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E. J. Lloyd-Davies (University of Michigan)
In the simplest models of structure formation, involving gravitational collapse and shock heating, the properties of galaxy clusters are expected to follow simple scaling relations dependent only on system mass. Observations have long shown deviation from these scaling relations which to date have not been adequately explained by theoretical models. While some combination of cooling and heating of the gas is the likely culprit, the various proposed models fall short when it comes to reproducing observational details. A particularly useful diagnostic of these processes is the entropy of the intracluster gas, and particularly its distribution with radius. While a general feature of most models are isentropic cores that are larger in low mass systems, observations show excess entropy at all radii that can be observed.
We present an analysis of the ICM entropy distributions in a range of systems from the coolest groups up to the cluster regime using XMM-Newton and Chandra data. We use composite "blank sky" backgrounds matched to the instrumental and soft X-ray background of the target fields, allowing us to trace cool low surface brightness emission to large radii with greater confidence. Our sample is constructed to measure the entropy distributions out to large radii over a large range of system mass from the poor groups most affected by the processes under investigation up through the transition region between groups and clusters to rich systems where such processes have a small effect. The observed entropy distributions are compared with the theoretical predictions of various models in order to constrain the processes involved in cluster formation and evolution.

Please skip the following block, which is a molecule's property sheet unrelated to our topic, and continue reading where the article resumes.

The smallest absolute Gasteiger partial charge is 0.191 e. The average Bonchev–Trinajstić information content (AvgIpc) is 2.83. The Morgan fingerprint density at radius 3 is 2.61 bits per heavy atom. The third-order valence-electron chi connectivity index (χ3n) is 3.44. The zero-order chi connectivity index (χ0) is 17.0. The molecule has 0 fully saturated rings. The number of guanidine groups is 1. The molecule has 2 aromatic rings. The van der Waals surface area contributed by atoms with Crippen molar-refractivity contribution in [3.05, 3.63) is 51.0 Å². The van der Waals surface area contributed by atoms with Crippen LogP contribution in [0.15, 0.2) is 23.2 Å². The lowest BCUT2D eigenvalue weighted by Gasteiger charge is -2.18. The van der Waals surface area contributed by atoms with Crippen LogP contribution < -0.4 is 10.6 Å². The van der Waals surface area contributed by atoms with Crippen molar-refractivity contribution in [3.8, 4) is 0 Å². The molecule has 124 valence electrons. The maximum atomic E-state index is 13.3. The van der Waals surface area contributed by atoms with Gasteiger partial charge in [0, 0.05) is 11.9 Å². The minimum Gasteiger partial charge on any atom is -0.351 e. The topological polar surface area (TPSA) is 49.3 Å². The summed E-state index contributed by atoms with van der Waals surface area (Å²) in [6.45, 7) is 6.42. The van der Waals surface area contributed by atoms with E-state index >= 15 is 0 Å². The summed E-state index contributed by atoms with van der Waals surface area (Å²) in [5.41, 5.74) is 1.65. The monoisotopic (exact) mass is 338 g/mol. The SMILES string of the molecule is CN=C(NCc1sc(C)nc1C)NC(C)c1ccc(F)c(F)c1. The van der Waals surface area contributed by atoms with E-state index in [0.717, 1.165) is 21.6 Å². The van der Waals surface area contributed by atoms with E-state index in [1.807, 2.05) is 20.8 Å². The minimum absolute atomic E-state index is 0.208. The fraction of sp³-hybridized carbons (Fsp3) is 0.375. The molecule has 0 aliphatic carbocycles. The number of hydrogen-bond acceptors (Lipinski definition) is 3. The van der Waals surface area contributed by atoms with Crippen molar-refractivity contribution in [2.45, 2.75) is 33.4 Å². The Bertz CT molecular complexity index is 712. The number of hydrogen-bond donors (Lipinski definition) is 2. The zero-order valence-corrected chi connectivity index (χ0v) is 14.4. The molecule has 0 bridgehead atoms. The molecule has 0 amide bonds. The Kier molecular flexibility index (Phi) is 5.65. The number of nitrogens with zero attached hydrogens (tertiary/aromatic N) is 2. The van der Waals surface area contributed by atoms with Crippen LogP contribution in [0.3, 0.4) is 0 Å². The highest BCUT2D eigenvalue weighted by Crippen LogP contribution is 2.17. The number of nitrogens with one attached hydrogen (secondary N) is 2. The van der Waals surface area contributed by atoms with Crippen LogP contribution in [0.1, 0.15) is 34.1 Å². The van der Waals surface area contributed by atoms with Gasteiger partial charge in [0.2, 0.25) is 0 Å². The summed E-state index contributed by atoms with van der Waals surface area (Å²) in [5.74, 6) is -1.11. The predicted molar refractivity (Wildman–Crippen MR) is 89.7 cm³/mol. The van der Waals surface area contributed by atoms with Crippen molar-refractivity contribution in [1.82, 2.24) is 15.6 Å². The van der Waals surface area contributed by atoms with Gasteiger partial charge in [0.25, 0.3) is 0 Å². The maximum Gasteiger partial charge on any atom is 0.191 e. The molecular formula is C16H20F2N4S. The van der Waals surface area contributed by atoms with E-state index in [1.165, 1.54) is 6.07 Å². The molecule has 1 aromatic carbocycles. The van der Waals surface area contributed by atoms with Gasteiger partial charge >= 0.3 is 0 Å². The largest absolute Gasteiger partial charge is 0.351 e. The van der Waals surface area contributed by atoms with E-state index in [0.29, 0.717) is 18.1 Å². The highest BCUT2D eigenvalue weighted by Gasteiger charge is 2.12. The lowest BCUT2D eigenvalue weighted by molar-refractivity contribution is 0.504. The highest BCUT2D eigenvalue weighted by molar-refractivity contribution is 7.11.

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Bulletin of the American Astronomical Society, 37 #4
© 2005. The American Astronomical Soceity.